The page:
How Not to Burn Bridges When You Resign from Your Job

Many people stay at a job too long, and by the time they quit, they are quite ready to go. This can result in burning bridges at the old job. You don’t want to do that, at all. It doesn’t matter whether you think you’ll never need to see these people again, you still need to take care.

Why? You don’t control the future. You may say, “I have a great new job lined up, so I don’t need the reference.” Well, the interesting thing about job hunting is that most people don’t call your current boss for a reference – because most people keep their job hunting confidential.]

To keep reading, click here:  How Not to Burn Bridges When You Resign from Your Job

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3 thoughts on “How Not to Burn Bridges When You Resign from Your Job

  1. Good advice. I just changed jobs and did my best to not burn any bridges and believe that I was successful at that. My old workplace has invited me back twice to help train my replacement — with my new boss’ blessing (since the old place released me very quickly to begin my new job) — and has suggested that they might invite me back one more time for the same purpose. I could have easily “gone negative,” but what’s the point? Living well is the best revenge. I am now in a much better situation, and let bygones be bygones.

  2. Yep, quitting unprofessionally is what everyone will remember.

    Years ago, we had one employee who was good at his job; so good that when he asked to transfer to another office they allowed him to do so easily. But, after a few years, without any warning, he quit in a huff; cussing people out.

    That he did his job well for several years and at two different offices is long forgotten; but, his unprofessional behavior when he quit and the fact that others were scrambling to pick up his work (they ended up working late into the night) has been long remembered.

    The irony is that the company was looking to do layoffs (everyone knew this and that may have added to his stress) and they were looking for folks to volunteer to be laid off. The manager would have gladly worked with him to put him on the list of those to be laid off. He could have gotten severance instead of everyone’s loathing.

  3. Leave it to sites like this one to blow things out of proportion when it comes to references and giving notice. Yes, if you work at a company that treats you professionally, you should give 14 days’ notice. No, you don’t need to do this if you are being abused, and you do not need to be scared of potential future employers calling ex-employers not on your reference list.

    The fact of the matter is that the notice period is the most effective tool in an employee’s arsenal for penalizing a company for bad behavior. It’s such a basic free-market means to deal with abuse from superiors and much simpler than the headache of legal action. Companies lose money when employees quit on short notice. (Fortunately, they lose money even when employees give 14 days’ notice. However, they lose more when less notice is given.) This gives them an economic disincentive to treat their employees badly. And websites like this are trying to scare you into not taking advantage of this.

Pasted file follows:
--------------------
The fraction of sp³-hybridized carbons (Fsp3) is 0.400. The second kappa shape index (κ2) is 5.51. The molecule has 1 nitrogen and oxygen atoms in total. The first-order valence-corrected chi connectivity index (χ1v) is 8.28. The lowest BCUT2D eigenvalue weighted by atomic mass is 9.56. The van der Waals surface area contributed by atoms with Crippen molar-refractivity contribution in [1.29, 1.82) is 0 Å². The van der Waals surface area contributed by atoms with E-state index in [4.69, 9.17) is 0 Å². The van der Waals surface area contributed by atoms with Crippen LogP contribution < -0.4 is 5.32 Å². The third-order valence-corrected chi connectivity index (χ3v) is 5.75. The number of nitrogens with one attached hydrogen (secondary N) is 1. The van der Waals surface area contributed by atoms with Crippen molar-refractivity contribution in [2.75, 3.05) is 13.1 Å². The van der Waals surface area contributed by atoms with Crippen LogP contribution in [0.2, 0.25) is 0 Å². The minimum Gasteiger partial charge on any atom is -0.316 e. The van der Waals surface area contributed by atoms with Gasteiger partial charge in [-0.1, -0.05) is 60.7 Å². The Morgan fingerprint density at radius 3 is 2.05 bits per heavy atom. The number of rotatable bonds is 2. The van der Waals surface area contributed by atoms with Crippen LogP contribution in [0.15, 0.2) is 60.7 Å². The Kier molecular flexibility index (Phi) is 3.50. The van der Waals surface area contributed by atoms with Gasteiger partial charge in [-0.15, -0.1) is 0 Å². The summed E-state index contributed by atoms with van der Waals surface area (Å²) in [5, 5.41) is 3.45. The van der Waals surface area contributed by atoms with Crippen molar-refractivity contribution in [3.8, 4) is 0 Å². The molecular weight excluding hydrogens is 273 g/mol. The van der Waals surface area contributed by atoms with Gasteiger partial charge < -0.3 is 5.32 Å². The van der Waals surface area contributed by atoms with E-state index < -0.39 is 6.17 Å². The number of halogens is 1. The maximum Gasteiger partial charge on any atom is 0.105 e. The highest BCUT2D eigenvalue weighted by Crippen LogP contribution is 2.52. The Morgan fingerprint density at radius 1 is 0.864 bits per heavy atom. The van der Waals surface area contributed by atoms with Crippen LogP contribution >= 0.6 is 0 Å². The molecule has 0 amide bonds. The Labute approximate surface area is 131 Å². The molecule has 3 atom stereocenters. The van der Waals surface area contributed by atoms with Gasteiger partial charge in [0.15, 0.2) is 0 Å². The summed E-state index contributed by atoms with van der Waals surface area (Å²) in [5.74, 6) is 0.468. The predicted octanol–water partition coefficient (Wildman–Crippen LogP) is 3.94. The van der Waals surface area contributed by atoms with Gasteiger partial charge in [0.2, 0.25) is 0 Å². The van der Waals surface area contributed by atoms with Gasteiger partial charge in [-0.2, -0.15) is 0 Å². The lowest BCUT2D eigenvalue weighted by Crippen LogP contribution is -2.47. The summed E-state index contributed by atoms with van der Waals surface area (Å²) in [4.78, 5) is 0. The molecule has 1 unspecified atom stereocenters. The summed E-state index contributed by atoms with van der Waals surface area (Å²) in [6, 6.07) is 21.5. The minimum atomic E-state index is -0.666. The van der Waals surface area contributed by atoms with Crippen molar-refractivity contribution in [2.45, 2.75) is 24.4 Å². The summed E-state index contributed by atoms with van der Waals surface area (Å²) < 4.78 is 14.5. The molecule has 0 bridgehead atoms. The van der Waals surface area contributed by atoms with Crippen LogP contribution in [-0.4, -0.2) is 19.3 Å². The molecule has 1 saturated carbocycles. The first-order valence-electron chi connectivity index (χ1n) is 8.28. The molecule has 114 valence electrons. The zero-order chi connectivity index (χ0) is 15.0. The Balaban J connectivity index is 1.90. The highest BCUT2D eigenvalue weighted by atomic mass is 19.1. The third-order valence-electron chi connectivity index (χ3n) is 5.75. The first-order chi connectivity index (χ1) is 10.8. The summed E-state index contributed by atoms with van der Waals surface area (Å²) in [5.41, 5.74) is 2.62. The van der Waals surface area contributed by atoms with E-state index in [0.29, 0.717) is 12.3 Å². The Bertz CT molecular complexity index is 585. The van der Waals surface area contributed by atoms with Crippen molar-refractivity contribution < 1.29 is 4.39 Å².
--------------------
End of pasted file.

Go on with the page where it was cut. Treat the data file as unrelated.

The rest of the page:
After resignation, the only way a company can penalize an ex-employee is tell other people about them. And guess what? It turns out most employers don’t cold-call ex-employers not on reference lists to ask about ex-employees.

    Want proof? Suppose it were the case that cold-calling ex-employers not on reference lists was a common practice. Actually, we don’t even need to suppose that. What do you think the average reference would be like from an ex-employer not on a reference list? Glowing? If they were terrific, they’d be on the reference list! Companies don’t need to waste time calling ex-employers not on your list. They already know they’re not going to be the best.

    And do companies hire people that don’t list every company as a reference? All the time! I look through resumes and I rarely, if ever see one that lists every single company as reference (resumes that even mention references are in the minority).

    Suppose it were true that all companies would automatically exclude you if you had an ex-employer with something negative to say about you. In that case, even if you did give 14 days’ notice, employers could call you back in after quitting and make you do whatever they please, threatening that they would otherwise tell everyone who calls regarding you about minor mistakes you’ve made (we all make them), thereby creating a negative reference, and saying that they don’t like you for good measure. No one would ever get hired, and we’d all be indentured servants.

    Make it a goal to gather some positive references to move upward in your career with your good job performance. DON’T be scared of some abusive idiot boss saying negative things about you because “you burned your bridges,” preventing you from finding a job, and being forced to live on the street. Only two kinds of people even need to be concerned about references: (1) people in more senior, higher-paying positions (who already have the networks to battle negative references anyway), and (2) people who work at very large companies, who then wouldn’t be able to work at other locations of that company. Abuse is less likely at large companies anyway, since they are easy targets for lawsuits and have money that can be taken away in such lawsuits.

    If you’re not near the top of totem pole, you don’t need to worry too much about people in your industry talking about you. Other people in your industry often work for…you know…your ex-employer’s competitors.

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